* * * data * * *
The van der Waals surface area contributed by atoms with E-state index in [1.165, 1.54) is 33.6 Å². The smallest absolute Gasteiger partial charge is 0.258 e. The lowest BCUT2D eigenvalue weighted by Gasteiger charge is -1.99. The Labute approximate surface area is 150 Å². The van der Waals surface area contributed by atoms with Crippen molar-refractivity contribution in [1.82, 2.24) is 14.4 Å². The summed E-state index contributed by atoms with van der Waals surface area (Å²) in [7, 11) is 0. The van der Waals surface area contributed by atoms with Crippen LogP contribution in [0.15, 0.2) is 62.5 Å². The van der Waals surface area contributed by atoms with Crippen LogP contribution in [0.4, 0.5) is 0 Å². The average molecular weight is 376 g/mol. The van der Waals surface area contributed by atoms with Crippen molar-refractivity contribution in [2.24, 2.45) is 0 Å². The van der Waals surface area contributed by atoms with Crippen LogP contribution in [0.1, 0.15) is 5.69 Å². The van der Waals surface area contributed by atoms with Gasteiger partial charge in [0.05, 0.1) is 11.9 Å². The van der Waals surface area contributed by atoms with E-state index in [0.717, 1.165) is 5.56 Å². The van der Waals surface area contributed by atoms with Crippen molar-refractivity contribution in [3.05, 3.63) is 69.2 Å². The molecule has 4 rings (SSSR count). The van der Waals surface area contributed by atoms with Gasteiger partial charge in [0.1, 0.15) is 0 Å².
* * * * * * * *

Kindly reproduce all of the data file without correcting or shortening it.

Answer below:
The van der Waals surface area contributed by atoms with E-state index in [1.165, 1.54) is 33.6 Å². The smallest absolute Gasteiger partial charge is 0.258 e. The lowest BCUT2D eigenvalue weighted by Gasteiger charge is -1.99. The Labute approximate surface area is 150 Å². The van der Waals surface area contributed by atoms with Crippen molar-refractivity contribution in [1.82, 2.24) is 14.4 Å². The summed E-state index contributed by atoms with van der Waals surface area (Å²) in [7, 11) is 0. The van der Waals surface area contributed by atoms with Crippen LogP contribution in [0.15, 0.2) is 62.5 Å². The van der Waals surface area contributed by atoms with Crippen LogP contribution in [0.4, 0.5) is 0 Å². The average molecular weight is 376 g/mol. The van der Waals surface area contributed by atoms with Crippen molar-refractivity contribution in [2.24, 2.45) is 0 Å². The van der Waals surface area contributed by atoms with Crippen LogP contribution in [0.1, 0.15) is 5.69 Å². The van der Waals surface area contributed by atoms with Gasteiger partial charge in [0.05, 0.1) is 11.9 Å². The van der Waals surface area contributed by atoms with E-state index in [0.717, 1.165) is 5.56 Å². The van der Waals surface area contributed by atoms with Crippen molar-refractivity contribution in [3.05, 3.63) is 69.2 Å². The molecule has 4 rings (SSSR count). The van der Waals surface area contributed by atoms with Gasteiger partial charge in [0.1, 0.15) is 0 Å².